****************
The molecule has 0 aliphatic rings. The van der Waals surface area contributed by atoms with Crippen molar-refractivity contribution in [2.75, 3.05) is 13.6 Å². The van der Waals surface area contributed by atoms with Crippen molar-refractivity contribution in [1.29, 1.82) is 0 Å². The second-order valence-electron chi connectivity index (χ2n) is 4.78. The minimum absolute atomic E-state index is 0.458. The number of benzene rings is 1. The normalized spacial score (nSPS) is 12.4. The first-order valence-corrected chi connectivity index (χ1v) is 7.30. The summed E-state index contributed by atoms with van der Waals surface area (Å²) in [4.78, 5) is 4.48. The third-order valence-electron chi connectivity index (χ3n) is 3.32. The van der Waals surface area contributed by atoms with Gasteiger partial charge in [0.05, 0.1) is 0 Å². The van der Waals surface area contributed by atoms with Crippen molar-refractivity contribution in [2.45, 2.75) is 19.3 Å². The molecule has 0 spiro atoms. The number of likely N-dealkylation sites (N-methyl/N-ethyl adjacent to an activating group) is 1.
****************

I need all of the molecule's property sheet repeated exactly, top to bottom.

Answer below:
The molecule has 0 aliphatic rings. The van der Waals surface area contributed by atoms with Crippen molar-refractivity contribution in [2.75, 3.05) is 13.6 Å². The van der Waals surface area contributed by atoms with Crippen molar-refractivity contribution in [1.29, 1.82) is 0 Å². The second-order valence-electron chi connectivity index (χ2n) is 4.78. The minimum absolute atomic E-state index is 0.458. The number of benzene rings is 1. The normalized spacial score (nSPS) is 12.4. The first-order valence-corrected chi connectivity index (χ1v) is 7.30. The summed E-state index contributed by atoms with van der Waals surface area (Å²) in [4.78, 5) is 4.48. The third-order valence-electron chi connectivity index (χ3n) is 3.32. The van der Waals surface area contributed by atoms with Gasteiger partial charge in [0.05, 0.1) is 0 Å². The van der Waals surface area contributed by atoms with Crippen molar-refractivity contribution in [2.45, 2.75) is 19.3 Å². The molecule has 0 spiro atoms. The number of likely N-dealkylation sites (N-methyl/N-ethyl adjacent to an activating group) is 1.